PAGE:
Monday, June 28, 2010

The Invasion of the Spirit

Today is the Fifth Sunday in Trinity Season. Some traditions of the Christian Church count these Sundays as the Sundays after Pentecost and so refer to this as Pentecost Season. But both ways of designating this season are interested in celebrating and remembering the ways in which the life of God is being impressed into this world in history. When the Spirit was poured out, the apostles and first Christians began acting and speaking like their master, the Lord Jesus, because they had been given His Spirit, and the book of Acts is the story of that beginning. At the very end of the New Testament, John sees the New Jerusalem coming down out of heaven, and this is not merely something John hopes will happen some day. John was confessing that it had begun in his day, some 2000 years ago. The birth of Jesus was the birth of this world’s King, and when He poured out His Spirit, the invasion of this world began. And that is why we are here. We are here because we have been conquered by that Spirit. We were once enemies of the Kingdom. We were once enslaved by tyrants and gods and demons. And sin and death had its way with us. But Jesus did not take no for an answer, and He invaded our lives, our stories, and He subdued us to Himself. We are the spoils of King Jesus.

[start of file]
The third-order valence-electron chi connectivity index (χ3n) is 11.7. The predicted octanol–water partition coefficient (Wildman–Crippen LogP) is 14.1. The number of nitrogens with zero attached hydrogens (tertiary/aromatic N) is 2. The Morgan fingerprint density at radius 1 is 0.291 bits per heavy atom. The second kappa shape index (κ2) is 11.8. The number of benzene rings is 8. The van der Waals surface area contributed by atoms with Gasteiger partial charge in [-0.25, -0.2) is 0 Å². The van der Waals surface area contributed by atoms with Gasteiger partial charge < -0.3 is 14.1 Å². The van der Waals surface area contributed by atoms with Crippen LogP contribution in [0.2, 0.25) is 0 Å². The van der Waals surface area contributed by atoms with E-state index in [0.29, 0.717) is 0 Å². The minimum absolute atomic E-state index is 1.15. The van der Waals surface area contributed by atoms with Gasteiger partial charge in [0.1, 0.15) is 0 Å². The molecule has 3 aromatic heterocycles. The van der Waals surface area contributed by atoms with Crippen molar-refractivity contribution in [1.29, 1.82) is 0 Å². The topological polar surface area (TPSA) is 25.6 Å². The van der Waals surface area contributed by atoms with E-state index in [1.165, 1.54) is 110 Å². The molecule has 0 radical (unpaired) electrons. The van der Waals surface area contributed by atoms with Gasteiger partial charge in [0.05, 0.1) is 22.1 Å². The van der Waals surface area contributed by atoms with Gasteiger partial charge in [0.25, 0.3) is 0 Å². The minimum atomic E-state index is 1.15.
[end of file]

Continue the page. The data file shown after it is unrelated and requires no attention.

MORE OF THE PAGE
And we are among many countless millions this morning gathered around the throne of grace. John saw a vision of a multitude that no man could number, and in his day, there were only a few thousands of believers. If there was any doubt, there cannot be any more. We serve the Lord Jesus who rose on the third day conquering the last enemy, and Paul says that He must reign until all of his enemies have been put beneath His feet. We are citizens of this Kingdom, the Kingdom that has come, the Kingdom that is coming, the Kingdom that will come and fill this world. And we are gathered here to proclaim this fact, to proclaim that every pharaoh will fall, every tyrant will be brought down, and we are here to proclaim the forgiveness of sins and the exodus of every slave. And as we look around our city and neighborhoods, we here to cry out to God to remember His promises. We are here to cry out for those still in bondage, those still groaning beneath their loads. But we cry out in faith because Jesus says, “Come to me, all who labor and are heavy laden, and I will give you rest. Take my yoke upon you, and learn from me, for I am gentle and lowly in heart, and you will find rest for your souls.” (Mt. 11:28-29)

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